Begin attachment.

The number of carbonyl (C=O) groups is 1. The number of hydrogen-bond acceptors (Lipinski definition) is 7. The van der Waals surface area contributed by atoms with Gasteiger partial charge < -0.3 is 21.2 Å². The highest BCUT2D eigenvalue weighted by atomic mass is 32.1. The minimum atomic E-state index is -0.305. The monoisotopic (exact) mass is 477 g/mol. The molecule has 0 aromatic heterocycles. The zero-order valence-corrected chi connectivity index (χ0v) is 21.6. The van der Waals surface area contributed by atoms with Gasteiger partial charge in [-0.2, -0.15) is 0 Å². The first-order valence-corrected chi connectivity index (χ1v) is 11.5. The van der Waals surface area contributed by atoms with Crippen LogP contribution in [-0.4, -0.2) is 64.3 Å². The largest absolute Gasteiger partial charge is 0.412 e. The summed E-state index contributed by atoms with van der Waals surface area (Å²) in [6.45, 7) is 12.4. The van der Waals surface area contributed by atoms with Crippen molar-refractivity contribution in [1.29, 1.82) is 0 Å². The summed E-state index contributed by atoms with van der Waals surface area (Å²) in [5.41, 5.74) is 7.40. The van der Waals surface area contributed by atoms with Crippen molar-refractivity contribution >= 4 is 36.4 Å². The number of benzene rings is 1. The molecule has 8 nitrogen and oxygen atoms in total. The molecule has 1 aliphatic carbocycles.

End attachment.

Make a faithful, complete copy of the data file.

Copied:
The number of carbonyl (C=O) groups is 1. The number of hydrogen-bond acceptors (Lipinski definition) is 7. The van der Waals surface area contributed by atoms with Gasteiger partial charge < -0.3 is 21.2 Å². The highest BCUT2D eigenvalue weighted by atomic mass is 32.1. The minimum atomic E-state index is -0.305. The monoisotopic (exact) mass is 477 g/mol. The molecule has 0 aromatic heterocycles. The zero-order valence-corrected chi connectivity index (χ0v) is 21.6. The van der Waals surface area contributed by atoms with Gasteiger partial charge in [-0.2, -0.15) is 0 Å². The first-order valence-corrected chi connectivity index (χ1v) is 11.5. The van der Waals surface area contributed by atoms with Crippen LogP contribution in [-0.4, -0.2) is 64.3 Å². The largest absolute Gasteiger partial charge is 0.412 e. The summed E-state index contributed by atoms with van der Waals surface area (Å²) in [6.45, 7) is 12.4. The van der Waals surface area contributed by atoms with Crippen molar-refractivity contribution in [1.29, 1.82) is 0 Å². The summed E-state index contributed by atoms with van der Waals surface area (Å²) in [5.41, 5.74) is 7.40. The van der Waals surface area contributed by atoms with Crippen molar-refractivity contribution >= 4 is 36.4 Å². The number of benzene rings is 1. The molecule has 8 nitrogen and oxygen atoms in total. The molecule has 1 aliphatic carbocycles.